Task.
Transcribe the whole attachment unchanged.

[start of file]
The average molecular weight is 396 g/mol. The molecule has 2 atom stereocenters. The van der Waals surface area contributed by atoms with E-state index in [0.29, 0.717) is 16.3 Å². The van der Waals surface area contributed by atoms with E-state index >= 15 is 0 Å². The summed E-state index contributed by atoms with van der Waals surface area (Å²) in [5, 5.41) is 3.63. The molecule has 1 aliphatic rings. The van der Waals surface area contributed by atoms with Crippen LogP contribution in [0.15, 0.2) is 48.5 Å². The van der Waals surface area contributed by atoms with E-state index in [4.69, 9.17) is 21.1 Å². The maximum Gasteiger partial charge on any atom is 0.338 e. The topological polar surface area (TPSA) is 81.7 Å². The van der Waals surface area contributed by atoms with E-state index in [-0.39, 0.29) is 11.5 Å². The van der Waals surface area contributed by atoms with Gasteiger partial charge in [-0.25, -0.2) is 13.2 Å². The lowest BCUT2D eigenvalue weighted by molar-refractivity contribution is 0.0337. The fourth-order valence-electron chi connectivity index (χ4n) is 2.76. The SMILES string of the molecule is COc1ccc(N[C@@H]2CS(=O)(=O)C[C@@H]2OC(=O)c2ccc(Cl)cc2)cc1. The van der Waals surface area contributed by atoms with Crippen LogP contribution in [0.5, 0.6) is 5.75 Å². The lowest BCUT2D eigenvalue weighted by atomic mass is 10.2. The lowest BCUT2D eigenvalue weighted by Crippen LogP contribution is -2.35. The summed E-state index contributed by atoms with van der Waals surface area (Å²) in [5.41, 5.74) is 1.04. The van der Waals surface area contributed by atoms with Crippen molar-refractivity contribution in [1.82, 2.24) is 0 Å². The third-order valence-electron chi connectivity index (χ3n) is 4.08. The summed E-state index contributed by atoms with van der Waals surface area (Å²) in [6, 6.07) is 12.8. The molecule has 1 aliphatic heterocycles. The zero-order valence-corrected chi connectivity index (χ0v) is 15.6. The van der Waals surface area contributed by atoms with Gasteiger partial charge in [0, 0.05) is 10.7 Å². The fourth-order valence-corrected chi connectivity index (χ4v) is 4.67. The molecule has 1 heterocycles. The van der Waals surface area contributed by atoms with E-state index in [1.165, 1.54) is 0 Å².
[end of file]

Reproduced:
The average molecular weight is 396 g/mol. The molecule has 2 atom stereocenters. The van der Waals surface area contributed by atoms with E-state index in [0.29, 0.717) is 16.3 Å². The van der Waals surface area contributed by atoms with E-state index >= 15 is 0 Å². The summed E-state index contributed by atoms with van der Waals surface area (Å²) in [5, 5.41) is 3.63. The molecule has 1 aliphatic rings. The van der Waals surface area contributed by atoms with Crippen LogP contribution in [0.15, 0.2) is 48.5 Å². The van der Waals surface area contributed by atoms with E-state index in [4.69, 9.17) is 21.1 Å². The maximum Gasteiger partial charge on any atom is 0.338 e. The topological polar surface area (TPSA) is 81.7 Å². The van der Waals surface area contributed by atoms with E-state index in [-0.39, 0.29) is 11.5 Å². The van der Waals surface area contributed by atoms with Gasteiger partial charge in [-0.25, -0.2) is 13.2 Å². The lowest BCUT2D eigenvalue weighted by molar-refractivity contribution is 0.0337. The fourth-order valence-electron chi connectivity index (χ4n) is 2.76. The SMILES string of the molecule is COc1ccc(N[C@@H]2CS(=O)(=O)C[C@@H]2OC(=O)c2ccc(Cl)cc2)cc1. The van der Waals surface area contributed by atoms with Crippen LogP contribution in [0.5, 0.6) is 5.75 Å². The lowest BCUT2D eigenvalue weighted by atomic mass is 10.2. The lowest BCUT2D eigenvalue weighted by Crippen LogP contribution is -2.35. The summed E-state index contributed by atoms with van der Waals surface area (Å²) in [5.41, 5.74) is 1.04. The van der Waals surface area contributed by atoms with Crippen molar-refractivity contribution in [1.82, 2.24) is 0 Å². The third-order valence-electron chi connectivity index (χ3n) is 4.08. The summed E-state index contributed by atoms with van der Waals surface area (Å²) in [6, 6.07) is 12.8. The molecule has 1 aliphatic heterocycles. The zero-order valence-corrected chi connectivity index (χ0v) is 15.6. The van der Waals surface area contributed by atoms with Gasteiger partial charge in [0, 0.05) is 10.7 Å². The fourth-order valence-corrected chi connectivity index (χ4v) is 4.67. The molecule has 1 heterocycles. The van der Waals surface area contributed by atoms with E-state index in [1.165, 1.54) is 0 Å².